Uncovering Lipid Membranes

Dual Polarisation Interferometry (DPI) is an important tool that enables drug discovery, as well as an important enabling tool for biochemistry and cell biology. The AnaLight 4D scientific instruments by Farfield represent analytical methods that provides high resolution measurements of density, dimensions and quantitative mass for biomolecules and their complexes. There is a clear link between changes in these physical parameters and the interactions of biological membranes and proteins or peptides — at least, their functional and structural elements.

The experiment

In this case, an AnaLight 4D instrument was used to perform DPI experiments. This involved utilising an unmodified AnaChip, with temperature being maintained at lower than 20 degrees Celsius at all times. The experiment used analytical-grade buggers and reagents, while a Farfield Aries degasser was used to degas all solutions before being used. The running buffer for the experiment was 10 mM HEPES, 150mM sodium chloride.

Step 1: Cleaning of the AnaChip

For 15 minutes, the AnaChip was cleaned with a Proclean UV-ozone cleaner. It was then left until the next morning. The UV-ozone cleaner helps get rid of contaminants at the molecular level. The AnaChip was then placed in the instrument, with the usual calibration procedures taking place with 80% ethanol/water for linearisation and chip calibration steps. For the bulk calibration, HPLC-grade water was utilised.

Step 2: The lipids extruded

DOPC lipid thin films were then made ready, being dissolved in HPLC-grade chloroform, as well as having solvent removed via high vacuum, before being placed under nitrogen to extract the leftover solvent. DOPC lipids were then taken up in HPLC grade water and extruded with 100nm polycarbonate membranes. A minimum of 19 lipid passes then took place to ensure that particle distribution was uniform.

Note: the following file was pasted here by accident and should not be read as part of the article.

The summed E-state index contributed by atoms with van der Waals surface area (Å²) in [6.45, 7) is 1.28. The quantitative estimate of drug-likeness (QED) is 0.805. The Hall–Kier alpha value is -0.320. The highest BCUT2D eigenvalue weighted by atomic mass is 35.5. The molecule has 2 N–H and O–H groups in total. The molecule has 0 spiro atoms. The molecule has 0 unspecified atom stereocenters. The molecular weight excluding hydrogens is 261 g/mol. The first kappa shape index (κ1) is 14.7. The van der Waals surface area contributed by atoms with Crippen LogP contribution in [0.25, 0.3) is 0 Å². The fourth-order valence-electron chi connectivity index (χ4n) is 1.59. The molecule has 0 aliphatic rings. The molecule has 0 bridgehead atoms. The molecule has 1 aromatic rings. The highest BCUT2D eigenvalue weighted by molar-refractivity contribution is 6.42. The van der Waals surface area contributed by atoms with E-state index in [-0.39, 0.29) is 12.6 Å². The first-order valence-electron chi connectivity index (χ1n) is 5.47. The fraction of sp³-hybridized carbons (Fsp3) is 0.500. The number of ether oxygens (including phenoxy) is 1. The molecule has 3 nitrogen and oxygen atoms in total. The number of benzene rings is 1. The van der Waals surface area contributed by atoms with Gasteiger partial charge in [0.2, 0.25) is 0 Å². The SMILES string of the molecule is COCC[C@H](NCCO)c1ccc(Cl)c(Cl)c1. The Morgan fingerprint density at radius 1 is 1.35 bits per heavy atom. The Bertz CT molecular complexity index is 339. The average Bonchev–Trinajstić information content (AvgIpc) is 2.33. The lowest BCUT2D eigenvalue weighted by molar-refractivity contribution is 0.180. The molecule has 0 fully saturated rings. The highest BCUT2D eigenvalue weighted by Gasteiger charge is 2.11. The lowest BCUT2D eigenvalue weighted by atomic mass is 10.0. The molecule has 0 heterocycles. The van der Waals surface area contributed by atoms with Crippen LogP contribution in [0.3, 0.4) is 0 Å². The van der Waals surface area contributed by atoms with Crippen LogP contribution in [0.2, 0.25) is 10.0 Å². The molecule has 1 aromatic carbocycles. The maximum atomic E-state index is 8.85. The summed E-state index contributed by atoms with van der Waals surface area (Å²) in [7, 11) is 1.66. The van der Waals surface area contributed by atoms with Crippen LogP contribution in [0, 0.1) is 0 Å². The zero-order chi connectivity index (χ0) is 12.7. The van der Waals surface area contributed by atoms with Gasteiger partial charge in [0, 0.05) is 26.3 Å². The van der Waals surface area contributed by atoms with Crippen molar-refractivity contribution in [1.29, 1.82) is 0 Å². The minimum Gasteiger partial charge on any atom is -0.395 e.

Step 3: Deposition and removal of lipid bilayer

Next, a good coverage of lipid bilayer on the surface was sought, with very little non-specific binding. In combination with the birefringence and lipid mass DPI measurements, it was confirmed that the lipid bilayer surface was excellent. The process was then mimicked for DOPC/DOPG lipid bilayer membranes, albeit with a different lipid deposition buffer. Finally, the lipid bilayer membranes were removed with sodium dodecyl sulphate.

The lipid bilayer established

The critical components of lipid bilayer membranes are phospholipids. They consist of a polar, water-soluble head group, as well as two non-polar hydrocarbon tails, and they form on their own into liposomes. When liposomes get injected onto the AnaChip surface, the head groups find themselves attracted to the hydrophilic chip surface through the means of electrostatic interaction. With the surface populated by liposomes, they then deform and maximise surface area on the chip. Once at a critical coverage, they burst and form a surface lipid bilayer membrane.

Any alterations in the birefringence and mass during interactions are related to shifts in alignment order within the bilayer, which distinguishes disruption of the bilayer from direct measurement of association to head group.

Conclusion

Overall, it can be seen that DPI can be utilised to study lipid bilayer membranes behaviour when deposited on the AnaChip surface. The AnaLight 4D analytical instruments afford researchers a unique combo of real-time, high-res data on mass, dimension, density and birefringence.